A Runtime for Autonomous LLM Applications

Large Language Models (LLMs) are evolving beyond their classical role of providing information within dialogue systems to actively engaging with tools and performing actions on real-world applications and services. Today, humans verify the correctness and appropriateness of the LLM-generated outputs (e.g., code, functions, or actions) before putting them into real-world execution. This poses significant challenges as code comprehension is well known to be notoriously difficult. In this paper, we study how humans can efficiently collaborate with, delegate to, and supervise autonomous LLMs in the future. We argue that in many cases, “post-facto validation” – verifying the correctness of a proposed action after seeing the output – is much easier than the aforementioned “pre-facto validation” setting. The core concept behind enabling a post-facto validation system is the integration of an intuitive undo feature, and establishing a damage confinement for the LLM-generated actions as effective strategies to mitigate the associated risks. Using this, a human can now either revert the effect of an LLM-generated output or be confident that the potential risk is bounded. We believe this is critical to unlock the potential for LLM agents to interact with applications and services with limited (post-facto) human involvement. We describe the design and implementation of our open-source runtime for executing LLM actions, Gorilla Execution Engine (GoEX), and present open research questions towards realizing the goal of LLMs and applications interacting with each other with minimal human supervision.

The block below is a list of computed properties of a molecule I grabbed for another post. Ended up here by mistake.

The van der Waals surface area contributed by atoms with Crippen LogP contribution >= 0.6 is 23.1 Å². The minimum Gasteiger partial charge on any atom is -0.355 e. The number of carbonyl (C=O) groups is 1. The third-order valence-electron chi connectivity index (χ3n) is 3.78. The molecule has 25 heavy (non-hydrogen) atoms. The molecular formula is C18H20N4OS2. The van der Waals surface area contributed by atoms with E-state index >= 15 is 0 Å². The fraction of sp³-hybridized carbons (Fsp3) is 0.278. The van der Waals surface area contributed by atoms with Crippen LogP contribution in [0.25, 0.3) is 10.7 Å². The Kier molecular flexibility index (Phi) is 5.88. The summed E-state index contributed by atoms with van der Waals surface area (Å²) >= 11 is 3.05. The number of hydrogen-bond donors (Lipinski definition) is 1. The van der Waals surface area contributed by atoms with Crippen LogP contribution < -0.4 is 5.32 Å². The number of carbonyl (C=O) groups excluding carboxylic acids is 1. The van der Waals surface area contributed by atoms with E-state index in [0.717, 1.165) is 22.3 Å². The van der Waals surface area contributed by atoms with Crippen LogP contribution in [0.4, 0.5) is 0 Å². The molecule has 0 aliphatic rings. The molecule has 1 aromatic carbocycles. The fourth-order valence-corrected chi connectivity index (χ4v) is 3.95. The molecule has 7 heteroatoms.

Shishir G Patil, Tianjun Zhang, Vivian Fang, Noppapon C., Roy Huang, Aaron Hao, Martin Casado, Joseph E. Gonzalez, Raluca Ada Popa, Ion Stoica